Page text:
• Soon thereafter, I discovered a used bookstore that often had back issues of Astounding. I haunted this bookstore until the proprietor finally started putting issues back for me as they came in. I was able to find issues back to 1939 with his help. These often cost me as much as 25 cents each! It was a lot of money at the time, as my part time job only paid $1 per hour. But it was certainly cheaper in any sense than the 1930-32 Clayton issues I bought later to complete my collection.
    • Completists generally try to acquire every month and year of a particular title. They are often frustrated by the habits of collectors who only select certain issues, creating rarities. Others try to collect the first issues of every pulp, again frustrating the completists. Being a completist today would be a frustrating and expensive experience, unless you concentrated on a single magazine.
  • Author Enthusiasts
    • Many pulp collectors collect individual issues containing stories by their favorite authors. Often they will collect the pulp issue containing the original appearance of a novel or short story. For instance, the Asimov short story NIGHTFALLhas appeared in many story collections over the years, but the initial appearance was in the September 1941 issue of Astounding Stories. Asimov is one of the most famous writers and is collected by many. Heinlein, Clarke, and many other old time writers are equally popular. However, I am often contacted by children and grandchildren of obscure authors. They wish to find something written by their ancesters. In many cases, they had only recently learned that ancester had been a part time writer.
    • Many issues contain more than one original story, such that these issues become scarce. One of the most collected writers is L Ron Hubbard, the founder of Scientology. Some issues with his stories also contain stories by Heinlein or others, creating a source of aggravation for the completist.
  • Story Readers
    • It comes as a complete surprise to many that pulps were once actually read by many. The fact that some people still read them is even more surprising. But some people do buy pulps to read, although this is a declining segment. By modern standards, the writing in many pulps is second rate. At the height of pulp popularity, there were thousands of magazines published weekly, and some twice weekly. Before TV, housewives would devour romantic pulps that were published twice weekly rather than the soaps they watch today. Because there were so many pulps, and relatively few writers, the quality often suffered. And the payment was often a fraction of a cent per word, so the incentive to polish the writing was low. Contrast that to today where there are thousands of would be writers, and relatively few readers. On the other hand, many great writers learned their craft writing for pulps. Practice is often the key to competence, and writing for a pulp with a weekly deadline certainly provided practice.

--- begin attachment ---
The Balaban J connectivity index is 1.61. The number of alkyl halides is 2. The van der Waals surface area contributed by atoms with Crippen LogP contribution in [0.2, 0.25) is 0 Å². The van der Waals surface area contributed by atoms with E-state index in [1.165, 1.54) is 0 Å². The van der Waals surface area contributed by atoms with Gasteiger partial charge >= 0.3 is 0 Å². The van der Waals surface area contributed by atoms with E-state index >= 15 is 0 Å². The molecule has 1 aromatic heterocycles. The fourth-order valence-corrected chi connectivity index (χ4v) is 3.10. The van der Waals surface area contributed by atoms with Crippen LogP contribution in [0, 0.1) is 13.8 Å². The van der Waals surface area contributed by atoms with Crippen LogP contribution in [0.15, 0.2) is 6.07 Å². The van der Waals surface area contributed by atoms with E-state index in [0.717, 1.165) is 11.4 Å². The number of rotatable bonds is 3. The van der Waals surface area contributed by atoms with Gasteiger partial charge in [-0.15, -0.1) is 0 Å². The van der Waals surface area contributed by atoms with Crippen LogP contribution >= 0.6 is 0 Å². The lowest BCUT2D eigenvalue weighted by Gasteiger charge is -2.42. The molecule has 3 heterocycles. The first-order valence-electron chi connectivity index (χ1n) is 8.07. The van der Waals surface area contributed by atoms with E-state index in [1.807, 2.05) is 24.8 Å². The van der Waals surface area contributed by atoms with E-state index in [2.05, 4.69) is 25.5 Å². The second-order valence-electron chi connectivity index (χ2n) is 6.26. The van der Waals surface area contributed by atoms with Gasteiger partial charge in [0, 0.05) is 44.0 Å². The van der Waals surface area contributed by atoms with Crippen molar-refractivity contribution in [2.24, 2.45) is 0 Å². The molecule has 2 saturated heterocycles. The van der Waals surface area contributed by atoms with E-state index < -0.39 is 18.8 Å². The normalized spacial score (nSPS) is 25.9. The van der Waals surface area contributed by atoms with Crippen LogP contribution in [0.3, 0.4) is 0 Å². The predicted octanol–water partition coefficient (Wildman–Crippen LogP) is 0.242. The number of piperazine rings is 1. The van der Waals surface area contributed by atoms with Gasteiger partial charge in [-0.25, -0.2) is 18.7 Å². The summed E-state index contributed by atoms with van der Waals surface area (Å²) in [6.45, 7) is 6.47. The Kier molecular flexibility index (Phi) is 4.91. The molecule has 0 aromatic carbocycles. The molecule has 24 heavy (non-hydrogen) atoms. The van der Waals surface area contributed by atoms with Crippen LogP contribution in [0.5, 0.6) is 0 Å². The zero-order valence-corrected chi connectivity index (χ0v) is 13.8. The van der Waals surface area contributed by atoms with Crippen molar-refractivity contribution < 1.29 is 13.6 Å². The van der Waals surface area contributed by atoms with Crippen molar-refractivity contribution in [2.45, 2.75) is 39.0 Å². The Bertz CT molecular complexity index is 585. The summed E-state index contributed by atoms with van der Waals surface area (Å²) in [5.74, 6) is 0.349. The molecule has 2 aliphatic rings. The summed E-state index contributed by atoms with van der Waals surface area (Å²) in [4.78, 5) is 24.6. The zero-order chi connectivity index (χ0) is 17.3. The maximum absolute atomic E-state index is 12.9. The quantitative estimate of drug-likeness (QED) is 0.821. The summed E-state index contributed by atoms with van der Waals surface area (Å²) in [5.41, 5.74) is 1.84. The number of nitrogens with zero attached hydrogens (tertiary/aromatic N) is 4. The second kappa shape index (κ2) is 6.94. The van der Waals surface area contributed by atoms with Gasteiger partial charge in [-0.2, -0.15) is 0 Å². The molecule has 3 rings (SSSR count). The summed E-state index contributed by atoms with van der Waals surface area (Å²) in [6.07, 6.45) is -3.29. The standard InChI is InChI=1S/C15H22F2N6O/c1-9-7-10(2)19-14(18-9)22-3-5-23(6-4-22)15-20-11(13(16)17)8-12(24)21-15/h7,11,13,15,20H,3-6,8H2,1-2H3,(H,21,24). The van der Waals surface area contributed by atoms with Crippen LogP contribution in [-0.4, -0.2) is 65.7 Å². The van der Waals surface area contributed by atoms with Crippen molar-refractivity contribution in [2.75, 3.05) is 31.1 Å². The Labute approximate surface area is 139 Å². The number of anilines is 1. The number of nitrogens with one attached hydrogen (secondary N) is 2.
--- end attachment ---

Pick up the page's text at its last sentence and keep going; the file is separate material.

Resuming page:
• Many pulp readers are content to buy coverless copies of pulps, which can still be purchased relatively cheaply. However, many like the whole experience, so they buy complete pulps, and may be indestinguisable from the aforementioned Author Enthusiasts. Many pulp dealers no longer sell coverless copies. Instead, they apply scanned or photographed covers, which usually raises the price a bit.
  • Signed Pulps
    • Many collectors go for signed copies of pulp magazines, either signed by the writers or cover artists. Often writers would be accosted by collectors at conventions with a stack of magazines under their arm to be signed. Some authors turned the tables by colect, signing and selling their stories. PJ Farmer was one who did this for awhile.
What are the best sources of pulp magazines?